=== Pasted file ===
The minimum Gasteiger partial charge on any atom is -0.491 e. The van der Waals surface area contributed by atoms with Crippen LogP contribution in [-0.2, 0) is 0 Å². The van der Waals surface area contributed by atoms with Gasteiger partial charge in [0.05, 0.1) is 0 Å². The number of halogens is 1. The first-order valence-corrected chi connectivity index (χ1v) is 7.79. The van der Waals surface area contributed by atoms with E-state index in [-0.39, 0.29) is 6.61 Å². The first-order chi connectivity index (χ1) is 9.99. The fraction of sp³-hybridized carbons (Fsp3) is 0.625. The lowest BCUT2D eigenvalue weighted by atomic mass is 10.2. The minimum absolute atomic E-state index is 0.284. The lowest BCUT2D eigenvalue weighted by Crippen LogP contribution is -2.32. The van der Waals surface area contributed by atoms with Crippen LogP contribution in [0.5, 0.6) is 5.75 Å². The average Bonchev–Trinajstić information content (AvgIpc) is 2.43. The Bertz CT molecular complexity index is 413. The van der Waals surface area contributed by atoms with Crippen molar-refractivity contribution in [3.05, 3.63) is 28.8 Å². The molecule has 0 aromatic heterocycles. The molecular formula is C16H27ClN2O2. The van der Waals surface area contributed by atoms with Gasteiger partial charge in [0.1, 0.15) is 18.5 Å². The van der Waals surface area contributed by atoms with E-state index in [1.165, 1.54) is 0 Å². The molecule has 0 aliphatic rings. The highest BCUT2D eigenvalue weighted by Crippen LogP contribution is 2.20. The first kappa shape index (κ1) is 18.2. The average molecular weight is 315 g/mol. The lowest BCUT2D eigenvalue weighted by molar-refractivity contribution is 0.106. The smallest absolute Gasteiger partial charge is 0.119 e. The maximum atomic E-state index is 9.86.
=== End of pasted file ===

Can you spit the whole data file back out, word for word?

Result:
The minimum Gasteiger partial charge on any atom is -0.491 e. The van der Waals surface area contributed by atoms with Crippen LogP contribution in [-0.2, 0) is 0 Å². The van der Waals surface area contributed by atoms with Gasteiger partial charge in [0.05, 0.1) is 0 Å². The number of halogens is 1. The first-order valence-corrected chi connectivity index (χ1v) is 7.79. The van der Waals surface area contributed by atoms with E-state index in [-0.39, 0.29) is 6.61 Å². The first-order chi connectivity index (χ1) is 9.99. The fraction of sp³-hybridized carbons (Fsp3) is 0.625. The lowest BCUT2D eigenvalue weighted by atomic mass is 10.2. The minimum absolute atomic E-state index is 0.284. The lowest BCUT2D eigenvalue weighted by Crippen LogP contribution is -2.32. The van der Waals surface area contributed by atoms with Crippen LogP contribution in [0.5, 0.6) is 5.75 Å². The average Bonchev–Trinajstić information content (AvgIpc) is 2.43. The Bertz CT molecular complexity index is 413. The van der Waals surface area contributed by atoms with Crippen molar-refractivity contribution in [3.05, 3.63) is 28.8 Å². The molecule has 0 aromatic heterocycles. The molecular formula is C16H27ClN2O2. The van der Waals surface area contributed by atoms with Gasteiger partial charge in [0.1, 0.15) is 18.5 Å². The van der Waals surface area contributed by atoms with E-state index in [1.165, 1.54) is 0 Å². The molecule has 0 aliphatic rings. The highest BCUT2D eigenvalue weighted by Crippen LogP contribution is 2.20. The first kappa shape index (κ1) is 18.2. The average molecular weight is 315 g/mol. The lowest BCUT2D eigenvalue weighted by molar-refractivity contribution is 0.106. The smallest absolute Gasteiger partial charge is 0.119 e. The maximum atomic E-state index is 9.86.